This little work—merely the outcome of the study of local history as a hobby—was written with a view to popular publication. On this account it was produced in short chapters with brief paragraphs, though the latter were in part unavoidable, on account of the fragmentary character of the materials. Also, long dissertations were avoided, and where it was deemed necessary to dip into comparatively extraneous matter the passages were condensed as much as possible,—indeed conciseness has been attempted throughout. All notes, explanations, and commentaries have been included in the text, and— while omitting no single accessible item—everything not directly connected with the subject has been excluded. The chronological arrangement, it is hoped, will in some measure compensate for the lack of an index. By such means I have endeavoured to produce, not merely a collection of data, but a readable history.

Possibly I have made an unwarrantable departure in withholding my authorities, except in a few odd instances. I have done so because the great majority of readers do not care to know them, and it would, in a measure, break the continuity of a chronicle, while those versed in subjects of this class know quite well where to look for them. Briefly, however, I must here acknowledge the sources to which I am principally indebted.

First and foremost, of course, without staying to particularise the works, comes that sine qua non to the local historian, the splendid series comprised under the general title of the "Government Record Publications." From these, in particular the State Papers, Close Rolls, and Original Rolls, the bulk of the material has been gleaned.

Pretty well all local works also, from the indispensable Thoroton downwards, have been searched and the relevant matter abstracted.

The passages relating to the visits of Henry II., not previously recorded locally, are from Eyton's excellent itinerary of that king, a work which supersedes the hitherto unsurpassed "outline of Professor Stubbs.

The dates of John's visits were, with one exception, supplied by Duffus Hardy's itinerary, in Archaeologia."

I have had no opportunity for making original research. All extracts are from such printed books as are accessible in the Nottingham Free Library, where, for the convenience of students, I intend to deposit a copy of this work with all authorities acknowledged in the margin.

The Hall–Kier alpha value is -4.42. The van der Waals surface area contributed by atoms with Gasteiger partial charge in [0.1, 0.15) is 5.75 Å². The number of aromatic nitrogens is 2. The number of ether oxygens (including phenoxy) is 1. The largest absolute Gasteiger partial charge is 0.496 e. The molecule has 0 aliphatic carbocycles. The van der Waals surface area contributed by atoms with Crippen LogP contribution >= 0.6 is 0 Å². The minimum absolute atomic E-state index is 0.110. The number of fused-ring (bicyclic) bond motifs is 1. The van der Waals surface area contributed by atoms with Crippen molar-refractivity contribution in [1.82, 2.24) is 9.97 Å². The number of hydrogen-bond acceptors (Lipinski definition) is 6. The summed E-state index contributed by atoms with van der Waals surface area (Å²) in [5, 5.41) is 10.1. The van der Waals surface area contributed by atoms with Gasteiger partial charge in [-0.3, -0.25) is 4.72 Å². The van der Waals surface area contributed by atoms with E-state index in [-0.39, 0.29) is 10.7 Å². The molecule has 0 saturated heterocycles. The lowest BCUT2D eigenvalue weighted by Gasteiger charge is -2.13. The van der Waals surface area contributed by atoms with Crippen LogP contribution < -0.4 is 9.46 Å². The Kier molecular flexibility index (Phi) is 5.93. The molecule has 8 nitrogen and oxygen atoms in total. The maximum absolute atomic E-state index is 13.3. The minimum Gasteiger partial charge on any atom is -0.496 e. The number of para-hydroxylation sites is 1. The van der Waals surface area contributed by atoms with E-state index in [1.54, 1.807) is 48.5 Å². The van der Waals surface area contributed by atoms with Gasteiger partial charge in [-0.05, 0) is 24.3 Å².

As the evidence of the visits of monarchs is frequently to be found only in the testamentary clauses of the various documents issued on the occasion, and as such documents are, in cases, of some importance to history, brief notes or abstracts of such as have been met with are included, for the sake of their local connection.

Though in this little work I have preferred to condense passages rather than omit the most inconsiderate items that have come under notice, yet it is likely I have overlooked matters which should have been included. For this and other deficiencies some palliation, I venture to hope, will be found in the circumstance that the work was conceived and commenced before the writer

attained his majority—being completed at odd hours and amid difficulties—while it will be in the hands of the reader within less than a year after that event.


15, Carlton Road,
November, 1890.



1088, page 7.—Roger de Busli's gift of tithe to Blythe Priory, according to Thoroton, refers to the village of the same name in South Notts.— also owned by De Busli. In the grant, the name is spelt in the same way as both occur in Domesday Book. In the latter record, also, by a curious coincidence, the two places are mentioned as of equal value both before and after the Conquest. Doubtless, however, Thoroton is right, for the reference in the grant occurs among other villages in that neighbourhood.

11th. Henry II., page 11.—The passage referring to this date should be under 11th, Henry III.

1290, page 35.—Several slight printer's errors have been noticed, but it has only been deemed necessary to correct the one on this page, where 160 should be 16d.